If you’re a new rat owner worried that you have a sick rat, this guide provides an overview of common rat ailments so you can assess the symptoms and take appropriate action.
While rats are generally healthy animals, they can develop a number of illnesses and diseases. In this post, we’ll cover common sick rat symptoms, available treatments, and ways to prevent rat illness to ensure your pet rat lives a long and healthy life.
Noticing sickness in your rat can be challenging due to their small size, which is why knowing what to look for is crucial to early detection.
Murine Respiratory Mycoplasmosis in Rats
One of the most common rat illnesses is murine respiratory mycoplasmosis (MRM). This chronic and progressive respiratory disease is caused by Mycoplasma pulmonis, a bacteria that virtually all rats carry.
MRM symptoms include sneezing, sniffling, squinting, wheezing, difficulty breathing, red-colored tears, and a thick discharge from the nose. If the infection spreads to the middle or inner ear, it can cause the rat’s head to tilt to the side. Older rats are more prone to severe symptoms as the disease progresses.
Treating and Preventing MRM
Antibiotics are the most common treatment to control mycoplasmosis, so take your rat to the veterinarian if you suspect MRM symptoms. To prevent MRM, avoid overcrowding and keep their cage clean, dry, and away from drafts. Mycoplasma infections like MRM are contagious to other rodents, so it’s important to isolate the sick rat.
Bumblefoot in Rats
Bumblefoot, or pododermatitis, is the inflammation and bacterial infection of the feet that’s common in rats, birds, rabbits, and other rodents. Lesions appear as red lumps or bumps that look like calluses on the bottom of the feet.
Bumblefoot is usually caused by an injury or wound that becomes infected. If it doesn’t heal, surgery or laser therapy may be recommended to avoid future complications. Keeping your rat’s cage clean helps to prevent this condition.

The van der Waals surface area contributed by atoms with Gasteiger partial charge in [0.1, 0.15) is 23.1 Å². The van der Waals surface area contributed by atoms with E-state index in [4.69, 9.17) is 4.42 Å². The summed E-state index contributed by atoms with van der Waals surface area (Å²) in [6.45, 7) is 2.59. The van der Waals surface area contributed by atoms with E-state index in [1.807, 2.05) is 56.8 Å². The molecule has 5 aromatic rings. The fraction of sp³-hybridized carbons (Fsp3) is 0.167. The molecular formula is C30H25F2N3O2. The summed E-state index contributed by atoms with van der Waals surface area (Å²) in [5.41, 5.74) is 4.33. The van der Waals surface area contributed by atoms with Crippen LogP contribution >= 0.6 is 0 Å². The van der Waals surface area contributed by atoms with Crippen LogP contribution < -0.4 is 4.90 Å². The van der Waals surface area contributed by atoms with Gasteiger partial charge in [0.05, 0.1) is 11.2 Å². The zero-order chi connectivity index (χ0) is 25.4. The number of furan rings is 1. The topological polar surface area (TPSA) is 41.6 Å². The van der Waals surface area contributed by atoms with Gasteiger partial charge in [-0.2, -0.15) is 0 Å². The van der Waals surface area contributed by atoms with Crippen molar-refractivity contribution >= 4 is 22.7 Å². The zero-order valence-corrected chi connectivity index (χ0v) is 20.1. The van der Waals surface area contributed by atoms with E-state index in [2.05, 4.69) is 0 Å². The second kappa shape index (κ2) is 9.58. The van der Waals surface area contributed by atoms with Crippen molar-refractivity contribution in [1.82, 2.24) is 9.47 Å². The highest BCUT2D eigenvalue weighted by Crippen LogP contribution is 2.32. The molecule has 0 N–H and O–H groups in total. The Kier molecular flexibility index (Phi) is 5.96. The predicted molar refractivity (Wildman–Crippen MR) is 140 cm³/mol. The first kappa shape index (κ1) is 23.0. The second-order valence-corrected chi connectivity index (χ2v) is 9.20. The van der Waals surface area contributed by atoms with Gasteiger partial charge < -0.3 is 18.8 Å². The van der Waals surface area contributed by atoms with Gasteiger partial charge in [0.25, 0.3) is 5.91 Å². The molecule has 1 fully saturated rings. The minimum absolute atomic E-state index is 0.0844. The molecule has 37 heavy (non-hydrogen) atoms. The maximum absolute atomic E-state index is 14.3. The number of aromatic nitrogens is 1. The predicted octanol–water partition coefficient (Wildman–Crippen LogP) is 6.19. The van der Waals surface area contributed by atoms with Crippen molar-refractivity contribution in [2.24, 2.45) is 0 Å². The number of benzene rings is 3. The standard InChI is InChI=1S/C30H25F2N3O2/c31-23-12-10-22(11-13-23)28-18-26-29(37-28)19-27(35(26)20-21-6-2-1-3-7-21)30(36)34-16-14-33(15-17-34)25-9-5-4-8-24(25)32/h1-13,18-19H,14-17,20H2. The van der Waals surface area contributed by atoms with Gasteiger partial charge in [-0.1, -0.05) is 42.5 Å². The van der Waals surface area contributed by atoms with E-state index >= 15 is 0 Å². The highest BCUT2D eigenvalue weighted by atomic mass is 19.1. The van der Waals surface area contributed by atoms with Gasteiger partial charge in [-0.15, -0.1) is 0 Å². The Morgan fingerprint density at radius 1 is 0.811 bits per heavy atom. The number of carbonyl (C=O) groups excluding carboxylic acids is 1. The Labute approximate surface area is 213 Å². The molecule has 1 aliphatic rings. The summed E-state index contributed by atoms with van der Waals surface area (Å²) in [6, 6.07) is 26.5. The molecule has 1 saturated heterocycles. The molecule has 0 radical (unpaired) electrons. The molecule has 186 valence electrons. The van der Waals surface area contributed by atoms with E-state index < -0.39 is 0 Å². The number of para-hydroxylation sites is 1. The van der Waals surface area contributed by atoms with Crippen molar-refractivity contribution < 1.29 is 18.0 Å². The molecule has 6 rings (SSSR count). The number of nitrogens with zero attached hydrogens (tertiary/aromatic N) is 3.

Kidney Diseases in Rats
Symptoms of nephropathy, which is any disease of the kidneys that could result in kidney failure, include weight loss, increased drinking and urination, and hind leg weakness. A diet that’s high in protein is believed to be the primary cause of severe nephropathy in rats, so consider changing their protein source to soy or decreasing protein consumption to reduce severity. Balanced nutrients improve the health of sick rats diagnosed with diet-related kidney diseases.
Growths and Tumors
Growths are common in rats, but a lump doesn’t always indicate cancer. Benign growths only require surgery if they are affecting your pet’s quality of life. It’s best not to operate on older rats, especially females, due to the risks of anesthesia and stress involved. If your rat has a cancerous tumor, discuss the options with your veterinarian. Malignancy will spread quickly, and a timely decision must be made to avoid suffering.
Abscesses in Rats
Abscesses in rats are caused by infections, wounds, or trauma, and can grow to be quite large if left untreated. If you notice a sudden lump on your pet rat, it might be an abscess, particularly if there is a wound on the bump. Attempting to squeeze the abscess can cause more significant harm to your sick rat. Instead, take it to the veterinarian for lancing and antibiotics if needed. Keep the sick rat isolated if you have more than one rodent until the wound is entirely healed.
Skin Issues and Scabbing in Rats
Frequent scratching can indicate that your rat has parasites such as lice or mites. Poor care, overcrowding, rough bedding, or exposure to infested rodents can cause the problem. Consult your veterinarian, who might prescribe Ivermectin, a pesticide. Topical products are available too. Artificial ingredients, coloring, and nuts should be eliminated from their diet to rule out food allergies, which can cause excessive scratching and scabbing.
Caring for a Sick Rat
Having a sick rat can be stressful, but recognizing the symptoms of common rat illnesses allows you to act quickly and give your pet rat the best chance of a speedy recovery. When in doubt, consult your veterinarian, who can advise on rat care and rat illness prevention.
Do you have experience dealing with rat illnesses not listed here? Let us know in the comments below.
References and Further Reading
Graham JE, et al., “Mycoplasma pulmonis in Rats,” Journal of Exotic Pet Medicine, 2011
Blair, J., “Bumblefoot A Comparison of Clinical Presentation and Treatment of Pododermatitis in Rabbits, Rodents, and Birds,” Veterinary Clinics of North America: Exotic Animal Practice, 2013
Rao, GN, “Diet and kidney diseases in rats,” US National Library of Medicine National Institutes of Health, 2002
Hoek, AC, et al., “Influence of Dietary Calcium:Phosphorus Ratio on Mineral Excretion and Nephrocalcinosis in Female Rats,” The American Institute of Nutrition, 1988
Ramesh, R., “Types of Cancer and Surgery in Rats (Rattus norvegicus),” Journal of Veterinary Sciences, 2016